Riding bikes is a huge amount of fun, and once you get the cycling bug, it’s tough to get rid of. There’s very little that beats a long day out on the bike with loved ones challenging yourself and others.
At Bike Test Reviews, we get asked many questions about cycling and love answering them for our readers. One question that has come up multiple times is, “Is it safe to ride on a wet pavement?”
In this article, we’re going to be answering that question alongside giving you some tips and tricks around riding in poor conditions on pavements. Here’s what we are going to be discussing:
- Can You Ride On A Wet Pavement?
- Understanding The Risks Of Riding On A Wet Pavement
- How To Stop Yourself From Having An Accident On Wet Pavements
Can You Ride On A Wet Pavement?
When it comes to cycling on the pavement, it’s not something that experts advise, and generally, many countries don’t allow cyclists to use the pavement but tell them to go on to a cycle path or road.
Though, in theory, there’s no reason why you can’t cycle on the pavement while on a bike if it’s empty and nobody else is using it. It’s probably safer than a busy road that could be next to it.
Generally, pavements are a fairly smooth surface, and you take the risk of actually falling off as bike tires are generally not designed for them. Add an element of water into them, and they can get very sketchy.
So yes, you can ride on the pavement, but it does come with its risks, especially if it’s soaking wet. It’s a place where you might see many cyclists lose their bikes to gravity.
Understanding The Risks Of Riding On A Wet Pavement
Many risks come with riding on wet pavement, and there’s a reason why a lot of people don’t. Here’s what you need to know:
It’s Slippery When Dry
Pavements, even when dry, are not the grippiest of surfaces. When wet, they are even worse. We don’t recommend riding on pavements because there’s a strong possibility that you will fall off.
They Are Even More Slippery When Wet
The way pavements are designed is not for grip when wet, and because of this makes them incredibly slippery when they get rain on them. Trying to control a bike on wet pavement is very challenging.
They Don’t Soak Water In Easily
The next thing to mention is unlike tarmac, water doesn’t soak in very well. Instead, the water sits on the top, which doesn’t make it great for riding on. Wet pavements with water on top are a huge risk and cause aquaplaning.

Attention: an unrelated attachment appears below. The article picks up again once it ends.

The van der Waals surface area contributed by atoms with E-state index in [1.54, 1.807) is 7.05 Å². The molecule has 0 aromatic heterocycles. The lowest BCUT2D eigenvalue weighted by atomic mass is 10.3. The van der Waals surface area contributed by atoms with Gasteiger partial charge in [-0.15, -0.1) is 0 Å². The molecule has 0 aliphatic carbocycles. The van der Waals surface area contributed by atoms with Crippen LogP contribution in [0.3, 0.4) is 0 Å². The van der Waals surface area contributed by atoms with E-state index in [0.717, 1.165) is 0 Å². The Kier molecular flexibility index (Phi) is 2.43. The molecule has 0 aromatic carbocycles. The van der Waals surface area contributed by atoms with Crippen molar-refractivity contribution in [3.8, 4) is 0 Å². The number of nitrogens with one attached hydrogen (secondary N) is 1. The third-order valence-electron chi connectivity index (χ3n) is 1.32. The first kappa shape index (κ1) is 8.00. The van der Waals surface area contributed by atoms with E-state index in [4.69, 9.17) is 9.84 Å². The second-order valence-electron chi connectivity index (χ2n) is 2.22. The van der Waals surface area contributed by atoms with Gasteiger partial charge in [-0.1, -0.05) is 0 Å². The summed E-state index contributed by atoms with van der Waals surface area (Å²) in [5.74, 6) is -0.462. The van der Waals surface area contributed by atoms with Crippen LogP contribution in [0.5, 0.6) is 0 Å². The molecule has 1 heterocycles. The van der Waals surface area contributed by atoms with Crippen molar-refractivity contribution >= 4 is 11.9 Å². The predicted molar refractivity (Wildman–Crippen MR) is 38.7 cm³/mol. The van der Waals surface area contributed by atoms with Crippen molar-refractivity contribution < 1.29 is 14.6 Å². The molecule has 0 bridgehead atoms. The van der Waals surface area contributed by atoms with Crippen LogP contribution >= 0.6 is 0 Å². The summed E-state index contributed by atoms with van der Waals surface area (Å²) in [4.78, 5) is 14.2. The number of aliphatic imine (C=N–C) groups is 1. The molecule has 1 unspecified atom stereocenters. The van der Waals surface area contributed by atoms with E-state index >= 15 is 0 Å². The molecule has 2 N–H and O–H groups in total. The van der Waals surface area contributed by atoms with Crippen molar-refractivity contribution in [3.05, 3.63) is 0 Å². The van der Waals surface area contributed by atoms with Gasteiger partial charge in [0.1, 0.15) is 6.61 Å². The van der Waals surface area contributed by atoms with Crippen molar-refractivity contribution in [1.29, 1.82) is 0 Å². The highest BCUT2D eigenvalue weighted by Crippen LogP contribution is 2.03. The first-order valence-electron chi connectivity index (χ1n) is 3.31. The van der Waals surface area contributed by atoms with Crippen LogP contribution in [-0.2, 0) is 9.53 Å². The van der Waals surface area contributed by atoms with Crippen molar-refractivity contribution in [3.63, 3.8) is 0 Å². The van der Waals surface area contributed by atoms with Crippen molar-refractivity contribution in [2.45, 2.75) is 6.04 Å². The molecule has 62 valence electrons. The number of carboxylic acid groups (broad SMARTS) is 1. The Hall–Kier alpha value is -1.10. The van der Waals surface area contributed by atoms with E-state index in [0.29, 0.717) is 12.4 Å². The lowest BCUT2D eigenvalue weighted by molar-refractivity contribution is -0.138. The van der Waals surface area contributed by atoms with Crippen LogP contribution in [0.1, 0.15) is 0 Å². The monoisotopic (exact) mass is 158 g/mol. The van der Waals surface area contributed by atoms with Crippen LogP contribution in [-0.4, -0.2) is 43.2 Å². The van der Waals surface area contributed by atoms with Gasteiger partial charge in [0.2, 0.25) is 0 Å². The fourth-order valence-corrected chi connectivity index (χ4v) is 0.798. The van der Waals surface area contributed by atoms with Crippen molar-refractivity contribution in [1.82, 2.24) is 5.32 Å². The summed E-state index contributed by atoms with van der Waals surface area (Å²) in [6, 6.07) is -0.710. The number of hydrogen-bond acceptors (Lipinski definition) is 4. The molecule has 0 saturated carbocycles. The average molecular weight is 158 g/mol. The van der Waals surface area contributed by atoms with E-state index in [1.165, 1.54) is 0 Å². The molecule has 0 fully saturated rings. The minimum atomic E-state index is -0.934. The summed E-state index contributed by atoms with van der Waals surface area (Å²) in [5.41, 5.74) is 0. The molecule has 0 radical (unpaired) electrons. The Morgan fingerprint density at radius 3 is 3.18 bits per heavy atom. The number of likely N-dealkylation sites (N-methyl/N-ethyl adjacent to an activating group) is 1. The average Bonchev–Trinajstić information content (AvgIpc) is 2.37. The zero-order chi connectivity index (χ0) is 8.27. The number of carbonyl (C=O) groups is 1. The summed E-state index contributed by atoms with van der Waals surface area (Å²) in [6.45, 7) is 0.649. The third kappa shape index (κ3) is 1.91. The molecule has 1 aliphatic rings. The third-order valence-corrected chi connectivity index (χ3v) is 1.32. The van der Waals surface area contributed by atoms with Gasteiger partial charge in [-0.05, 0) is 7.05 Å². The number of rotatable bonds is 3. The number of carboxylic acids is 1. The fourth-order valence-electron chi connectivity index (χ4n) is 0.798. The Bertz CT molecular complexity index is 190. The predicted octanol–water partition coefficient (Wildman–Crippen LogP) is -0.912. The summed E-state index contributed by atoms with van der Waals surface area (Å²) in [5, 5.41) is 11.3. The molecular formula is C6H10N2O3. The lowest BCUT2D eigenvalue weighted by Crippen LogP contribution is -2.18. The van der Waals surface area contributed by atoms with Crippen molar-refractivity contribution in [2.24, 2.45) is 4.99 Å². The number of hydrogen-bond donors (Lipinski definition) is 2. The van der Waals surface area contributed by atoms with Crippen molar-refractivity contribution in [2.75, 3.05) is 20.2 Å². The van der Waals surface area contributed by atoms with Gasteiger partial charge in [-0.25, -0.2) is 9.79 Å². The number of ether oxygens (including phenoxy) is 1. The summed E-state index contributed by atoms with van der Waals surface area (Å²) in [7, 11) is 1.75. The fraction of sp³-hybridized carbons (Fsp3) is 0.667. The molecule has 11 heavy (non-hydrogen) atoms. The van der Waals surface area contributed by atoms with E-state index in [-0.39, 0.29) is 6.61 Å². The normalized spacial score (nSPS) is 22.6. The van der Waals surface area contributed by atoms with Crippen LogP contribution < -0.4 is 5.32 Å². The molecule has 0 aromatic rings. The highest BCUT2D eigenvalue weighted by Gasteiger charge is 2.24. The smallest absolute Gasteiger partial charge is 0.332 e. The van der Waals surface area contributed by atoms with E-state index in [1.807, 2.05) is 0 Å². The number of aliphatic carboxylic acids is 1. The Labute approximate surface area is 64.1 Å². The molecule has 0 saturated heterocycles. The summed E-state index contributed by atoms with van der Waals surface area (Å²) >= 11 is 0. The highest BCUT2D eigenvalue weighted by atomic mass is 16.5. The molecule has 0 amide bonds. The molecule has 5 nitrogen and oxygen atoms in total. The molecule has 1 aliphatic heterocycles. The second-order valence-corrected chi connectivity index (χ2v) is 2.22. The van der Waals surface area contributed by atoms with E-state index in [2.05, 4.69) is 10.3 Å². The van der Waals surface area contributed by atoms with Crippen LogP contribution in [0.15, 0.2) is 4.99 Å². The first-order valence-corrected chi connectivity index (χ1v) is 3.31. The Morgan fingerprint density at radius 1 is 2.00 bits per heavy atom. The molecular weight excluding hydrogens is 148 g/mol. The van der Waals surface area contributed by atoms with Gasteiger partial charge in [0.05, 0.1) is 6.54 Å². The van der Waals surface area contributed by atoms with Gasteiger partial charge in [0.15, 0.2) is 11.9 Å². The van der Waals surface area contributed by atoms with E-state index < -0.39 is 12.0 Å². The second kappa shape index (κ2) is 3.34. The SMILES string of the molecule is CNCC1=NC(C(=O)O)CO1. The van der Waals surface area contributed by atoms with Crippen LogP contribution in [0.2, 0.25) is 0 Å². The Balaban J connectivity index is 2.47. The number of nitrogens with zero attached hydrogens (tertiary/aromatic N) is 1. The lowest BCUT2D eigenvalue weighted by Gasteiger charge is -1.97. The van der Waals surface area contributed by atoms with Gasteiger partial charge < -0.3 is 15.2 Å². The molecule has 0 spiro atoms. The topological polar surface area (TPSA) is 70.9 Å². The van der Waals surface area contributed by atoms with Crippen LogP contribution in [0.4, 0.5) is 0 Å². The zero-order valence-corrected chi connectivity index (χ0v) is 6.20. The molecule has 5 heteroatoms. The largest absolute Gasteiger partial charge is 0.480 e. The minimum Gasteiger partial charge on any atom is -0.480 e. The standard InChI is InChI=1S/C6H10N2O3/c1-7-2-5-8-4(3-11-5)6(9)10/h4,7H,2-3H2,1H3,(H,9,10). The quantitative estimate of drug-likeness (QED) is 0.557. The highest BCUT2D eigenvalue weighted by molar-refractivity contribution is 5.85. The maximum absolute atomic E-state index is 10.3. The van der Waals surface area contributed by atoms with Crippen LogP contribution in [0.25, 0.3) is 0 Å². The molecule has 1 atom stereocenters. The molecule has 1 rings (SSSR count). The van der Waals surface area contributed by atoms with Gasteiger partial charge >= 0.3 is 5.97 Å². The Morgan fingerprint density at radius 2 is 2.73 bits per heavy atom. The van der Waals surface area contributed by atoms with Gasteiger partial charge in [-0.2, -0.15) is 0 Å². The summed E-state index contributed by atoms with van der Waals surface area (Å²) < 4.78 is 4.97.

Pavement Provides Little Traction
Unlike tarmac, pavement provides very little traction for the cyclist, and instead of offering a grippy surface for the tires, it offers a loose surface in which, as soon as you lose the traction, the tires just slip out.
They generally have People On
Pavements are not really designed for cycling and are more focused on people who are walking, so you can expect to see a lot of people on them who might not want to share the space with bikes.
How To Stop Yourself From Having An Accident On Wet Pavements
If you have to ride on the pavement, there are many ways you can make it much safer for yourself by doing so. Here are our top tips:
Tires To Suit
The optimal tires for pavement cycling are those featuring grooves, which offer superior performance, particularly in wet weather conditions. These will be clearly visible by looking for channels on the tires that the water can run through.
You can also benefit from using a smaller or a larger tire while spending on the pavement. Larger if you are on a generally wet surface and smaller if you have a lot of puddles to go through. We recommend mid-sized for a mix of both, but larger is probably better overall.
Puddles are the cause of so many accidents when it comes to riding on wet pavements. They cause the wheels to aquaplane, and you never know if there’s a pothole under them waiting to take you out.
When riding, do your best to avoid the puddles and only go through them if you have to. Try to stop pedaling as you go through so you can focus on balance instead.
Slower And Steady
Finally, our last tip is to keep it slow and steady. Avoid going too fast, as that is what is going to cause you to slip, and also, you’re going to hit the deck much faster when you do, causing yourself a possible injury.
You will also want to avoid sudden turns and leaning too much from side to side. This is going to give you a greater chance of not slipping outwards.
A Final Note
When it comes to cycling, wet pavement is not an ideal place to be. You are much better off being on tarmac or a proper cycle path.
We appreciate it if you live in a city sometimes you don’t have much choice. Thanks for reading our article and make sure to ride safely.
Robbie Ferri has spent years working in a bike shop, has worked with industry leading brands on product creation, has been a semi pro athlete, and is a fully qualified strength and conditioning coach. He has broken World Records, bikepacked all over the World and raced ultra distance at a top-level.